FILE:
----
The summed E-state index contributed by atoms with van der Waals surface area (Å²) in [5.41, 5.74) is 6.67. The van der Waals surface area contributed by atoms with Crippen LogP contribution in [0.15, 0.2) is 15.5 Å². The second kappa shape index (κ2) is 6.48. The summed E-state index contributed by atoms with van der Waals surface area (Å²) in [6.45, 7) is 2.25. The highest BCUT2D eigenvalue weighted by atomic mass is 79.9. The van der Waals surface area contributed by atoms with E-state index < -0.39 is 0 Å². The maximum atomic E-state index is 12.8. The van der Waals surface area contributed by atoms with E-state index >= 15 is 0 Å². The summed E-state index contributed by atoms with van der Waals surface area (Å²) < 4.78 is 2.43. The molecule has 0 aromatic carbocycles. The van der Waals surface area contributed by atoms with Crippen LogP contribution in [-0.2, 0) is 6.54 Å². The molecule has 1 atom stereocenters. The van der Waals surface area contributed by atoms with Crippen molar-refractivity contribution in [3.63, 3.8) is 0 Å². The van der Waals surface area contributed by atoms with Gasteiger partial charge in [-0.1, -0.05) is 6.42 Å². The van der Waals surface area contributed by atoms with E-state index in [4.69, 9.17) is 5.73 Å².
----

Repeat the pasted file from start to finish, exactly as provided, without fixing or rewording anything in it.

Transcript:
The summed E-state index contributed by atoms with van der Waals surface area (Å²) in [5.41, 5.74) is 6.67. The van der Waals surface area contributed by atoms with Crippen LogP contribution in [0.15, 0.2) is 15.5 Å². The second kappa shape index (κ2) is 6.48. The summed E-state index contributed by atoms with van der Waals surface area (Å²) in [6.45, 7) is 2.25. The highest BCUT2D eigenvalue weighted by atomic mass is 79.9. The van der Waals surface area contributed by atoms with E-state index < -0.39 is 0 Å². The maximum atomic E-state index is 12.8. The van der Waals surface area contributed by atoms with E-state index >= 15 is 0 Å². The summed E-state index contributed by atoms with van der Waals surface area (Å²) < 4.78 is 2.43. The molecule has 0 aromatic carbocycles. The van der Waals surface area contributed by atoms with Crippen LogP contribution in [-0.2, 0) is 6.54 Å². The molecule has 1 atom stereocenters. The van der Waals surface area contributed by atoms with Crippen molar-refractivity contribution in [3.63, 3.8) is 0 Å². The van der Waals surface area contributed by atoms with Gasteiger partial charge in [-0.1, -0.05) is 6.42 Å². The van der Waals surface area contributed by atoms with E-state index in [4.69, 9.17) is 5.73 Å².